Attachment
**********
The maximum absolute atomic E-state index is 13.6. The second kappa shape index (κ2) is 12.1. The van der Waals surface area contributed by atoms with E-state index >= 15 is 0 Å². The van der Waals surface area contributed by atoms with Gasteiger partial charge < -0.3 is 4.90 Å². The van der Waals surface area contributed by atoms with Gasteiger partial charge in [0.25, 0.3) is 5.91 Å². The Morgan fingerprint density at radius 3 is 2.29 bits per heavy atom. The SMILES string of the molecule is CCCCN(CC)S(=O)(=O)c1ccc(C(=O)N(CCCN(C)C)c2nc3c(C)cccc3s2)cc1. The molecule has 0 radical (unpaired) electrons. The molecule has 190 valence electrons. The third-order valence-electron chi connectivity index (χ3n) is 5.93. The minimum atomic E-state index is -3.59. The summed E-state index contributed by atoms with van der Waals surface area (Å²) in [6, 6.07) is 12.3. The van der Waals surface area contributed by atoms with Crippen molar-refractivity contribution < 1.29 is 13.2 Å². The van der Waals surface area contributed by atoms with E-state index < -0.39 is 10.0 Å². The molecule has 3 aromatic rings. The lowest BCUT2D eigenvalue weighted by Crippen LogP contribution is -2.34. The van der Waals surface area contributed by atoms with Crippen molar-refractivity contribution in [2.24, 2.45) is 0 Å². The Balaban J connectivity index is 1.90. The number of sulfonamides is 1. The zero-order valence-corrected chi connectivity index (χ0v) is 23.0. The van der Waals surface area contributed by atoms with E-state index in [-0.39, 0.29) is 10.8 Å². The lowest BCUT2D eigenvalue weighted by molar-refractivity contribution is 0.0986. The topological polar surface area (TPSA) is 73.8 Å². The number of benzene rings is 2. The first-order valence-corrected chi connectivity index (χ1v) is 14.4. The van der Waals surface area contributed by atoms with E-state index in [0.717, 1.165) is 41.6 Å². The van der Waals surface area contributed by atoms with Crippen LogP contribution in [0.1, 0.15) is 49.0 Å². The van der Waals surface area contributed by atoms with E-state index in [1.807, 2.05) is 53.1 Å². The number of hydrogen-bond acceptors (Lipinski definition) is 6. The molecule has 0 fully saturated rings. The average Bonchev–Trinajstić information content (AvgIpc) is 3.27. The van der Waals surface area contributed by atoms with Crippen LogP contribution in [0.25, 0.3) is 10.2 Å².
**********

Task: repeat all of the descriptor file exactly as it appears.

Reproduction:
The maximum absolute atomic E-state index is 13.6. The second kappa shape index (κ2) is 12.1. The van der Waals surface area contributed by atoms with E-state index >= 15 is 0 Å². The van der Waals surface area contributed by atoms with Gasteiger partial charge < -0.3 is 4.90 Å². The van der Waals surface area contributed by atoms with Gasteiger partial charge in [0.25, 0.3) is 5.91 Å². The Morgan fingerprint density at radius 3 is 2.29 bits per heavy atom. The SMILES string of the molecule is CCCCN(CC)S(=O)(=O)c1ccc(C(=O)N(CCCN(C)C)c2nc3c(C)cccc3s2)cc1. The molecule has 0 radical (unpaired) electrons. The molecule has 190 valence electrons. The third-order valence-electron chi connectivity index (χ3n) is 5.93. The minimum atomic E-state index is -3.59. The summed E-state index contributed by atoms with van der Waals surface area (Å²) in [6, 6.07) is 12.3. The van der Waals surface area contributed by atoms with Crippen molar-refractivity contribution < 1.29 is 13.2 Å². The van der Waals surface area contributed by atoms with E-state index < -0.39 is 10.0 Å². The molecule has 3 aromatic rings. The lowest BCUT2D eigenvalue weighted by Crippen LogP contribution is -2.34. The van der Waals surface area contributed by atoms with Crippen molar-refractivity contribution in [2.24, 2.45) is 0 Å². The Balaban J connectivity index is 1.90. The number of sulfonamides is 1. The zero-order valence-corrected chi connectivity index (χ0v) is 23.0. The van der Waals surface area contributed by atoms with E-state index in [-0.39, 0.29) is 10.8 Å². The lowest BCUT2D eigenvalue weighted by molar-refractivity contribution is 0.0986. The topological polar surface area (TPSA) is 73.8 Å². The number of benzene rings is 2. The first-order valence-corrected chi connectivity index (χ1v) is 14.4. The van der Waals surface area contributed by atoms with E-state index in [0.717, 1.165) is 41.6 Å². The van der Waals surface area contributed by atoms with Crippen LogP contribution in [0.1, 0.15) is 49.0 Å². The van der Waals surface area contributed by atoms with E-state index in [1.807, 2.05) is 53.1 Å². The number of hydrogen-bond acceptors (Lipinski definition) is 6. The molecule has 0 fully saturated rings. The average Bonchev–Trinajstić information content (AvgIpc) is 3.27. The van der Waals surface area contributed by atoms with Crippen LogP contribution in [0.25, 0.3) is 10.2 Å².